NEW YORK, NY—As I took my seat, I found myself in a much more intimate setting than I thought I would encounter at Madison Square Garden; there was a General Admission area up near the stage, which was already half full of devoted Shins fans who must have arrived there plenty early in hopes of snagging a spot in view of frontman James Mercer. Behind them was, of course, a full theater worth of seats, barely half full.
The lights dimmed right on time at 8:00 as the unannounced openers Viva Voce took to the stage. The audience seemed just as disappointed with their music as they were with the fact that there was an opening act keeping them from their beloved Shins. As their songs dragged on, the two-piece cutesy boy-girl act struggled to keep the audience’s attention.
The lights came back on to reveal a much bigger crowd—clearly the more savvy fans made a point of coming late. By the time the lights dimmed once more to the hypnotic drone of “Sleeping Lessons,” the theater was full to capacity. A dark curtain hung in back as The Shins took to the stage, a purple glow and hanging, round balls of light gave the feel of twilight on a summer night. The opening track to their 2007 release Wincing The Night Away slowly built to climax and burst into energy as they transitioned into “Australia,” the curtain behind them falling to reveal a backdrop of amoebas, palm trees and other Seuss-like shapes lit by a glow of rapidly changing colors. The audience, a mesh of young and old alike, bounced and swayed to the beat of the drum as Mercer belted out a confession: “Faced with the dodo’s conundrum/I felt like I could just fly/But nothing happened every time I tried.”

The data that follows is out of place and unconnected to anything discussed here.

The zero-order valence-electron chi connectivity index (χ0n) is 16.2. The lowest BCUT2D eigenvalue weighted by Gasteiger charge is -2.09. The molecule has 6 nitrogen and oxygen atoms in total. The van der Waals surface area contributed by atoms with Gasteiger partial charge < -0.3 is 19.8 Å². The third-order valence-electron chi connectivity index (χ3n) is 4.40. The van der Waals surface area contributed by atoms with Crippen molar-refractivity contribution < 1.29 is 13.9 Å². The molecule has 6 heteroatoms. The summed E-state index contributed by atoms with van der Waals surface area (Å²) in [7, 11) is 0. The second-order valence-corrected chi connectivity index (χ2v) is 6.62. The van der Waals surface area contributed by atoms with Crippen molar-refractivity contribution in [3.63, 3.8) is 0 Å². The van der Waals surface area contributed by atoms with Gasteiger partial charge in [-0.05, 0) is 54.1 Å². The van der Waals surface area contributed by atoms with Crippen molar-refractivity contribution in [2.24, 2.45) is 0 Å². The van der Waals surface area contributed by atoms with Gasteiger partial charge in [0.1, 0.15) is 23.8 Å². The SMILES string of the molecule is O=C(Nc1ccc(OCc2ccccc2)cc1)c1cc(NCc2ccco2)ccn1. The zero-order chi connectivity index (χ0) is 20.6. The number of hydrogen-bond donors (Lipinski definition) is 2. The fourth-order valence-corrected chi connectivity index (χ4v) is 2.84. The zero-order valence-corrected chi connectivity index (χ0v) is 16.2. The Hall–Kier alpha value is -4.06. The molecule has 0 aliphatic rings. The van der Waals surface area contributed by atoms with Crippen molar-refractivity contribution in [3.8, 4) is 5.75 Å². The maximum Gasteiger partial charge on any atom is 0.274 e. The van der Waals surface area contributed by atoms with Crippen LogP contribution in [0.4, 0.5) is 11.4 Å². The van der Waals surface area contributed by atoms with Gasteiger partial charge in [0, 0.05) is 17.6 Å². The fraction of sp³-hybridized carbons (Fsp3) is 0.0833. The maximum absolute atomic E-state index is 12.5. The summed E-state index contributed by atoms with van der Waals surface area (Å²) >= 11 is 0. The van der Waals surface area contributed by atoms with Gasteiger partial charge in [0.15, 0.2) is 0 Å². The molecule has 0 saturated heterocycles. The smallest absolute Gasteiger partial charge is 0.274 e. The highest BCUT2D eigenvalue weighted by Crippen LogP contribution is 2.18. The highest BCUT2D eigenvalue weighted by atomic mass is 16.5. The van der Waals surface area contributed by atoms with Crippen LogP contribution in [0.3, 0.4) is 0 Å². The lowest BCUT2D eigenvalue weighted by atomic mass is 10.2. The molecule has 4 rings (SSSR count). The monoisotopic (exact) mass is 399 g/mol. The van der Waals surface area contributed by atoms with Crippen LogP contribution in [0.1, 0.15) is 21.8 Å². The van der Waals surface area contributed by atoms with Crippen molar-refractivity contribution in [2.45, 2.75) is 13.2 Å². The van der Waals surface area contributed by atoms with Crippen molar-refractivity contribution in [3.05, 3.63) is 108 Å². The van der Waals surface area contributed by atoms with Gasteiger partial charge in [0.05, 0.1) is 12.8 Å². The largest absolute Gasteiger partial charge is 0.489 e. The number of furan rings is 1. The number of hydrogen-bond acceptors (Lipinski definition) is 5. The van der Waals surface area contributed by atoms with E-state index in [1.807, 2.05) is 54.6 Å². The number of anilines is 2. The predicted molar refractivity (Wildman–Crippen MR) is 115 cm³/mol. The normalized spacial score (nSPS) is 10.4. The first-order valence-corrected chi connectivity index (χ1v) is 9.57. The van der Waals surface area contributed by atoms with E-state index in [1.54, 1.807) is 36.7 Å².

The band seemed just as happy to be with the audience as the crowd was to be with the band, often taking the time to survey the mass of fans before them. “This is the largest crowd we’ve ever drawn,” announced bassist Dave Hernandez as he tried to hide his astonishment. The crowd roared in response, and with that The Shins went on to perform song after song of beautiful hook-riddled harmonies, their subtlely skilled musicianship rarely found amongst bands so popular nowadays. They finished with a three-song encore, ending with a very dance-worthy version of “So Says I,” perhaps the biggest hit of their sophomore album Chutes Too Narrow.
The crowd slowly wandered back onto the street, leaving behind empty beer bottles, scattered popcorn and other evidence of merrymaking, but taking with them a head full of catchy, addictive indie-pop, the way it was meant to be heard. I wasn’t the only one humming quietly to myself on the subway home.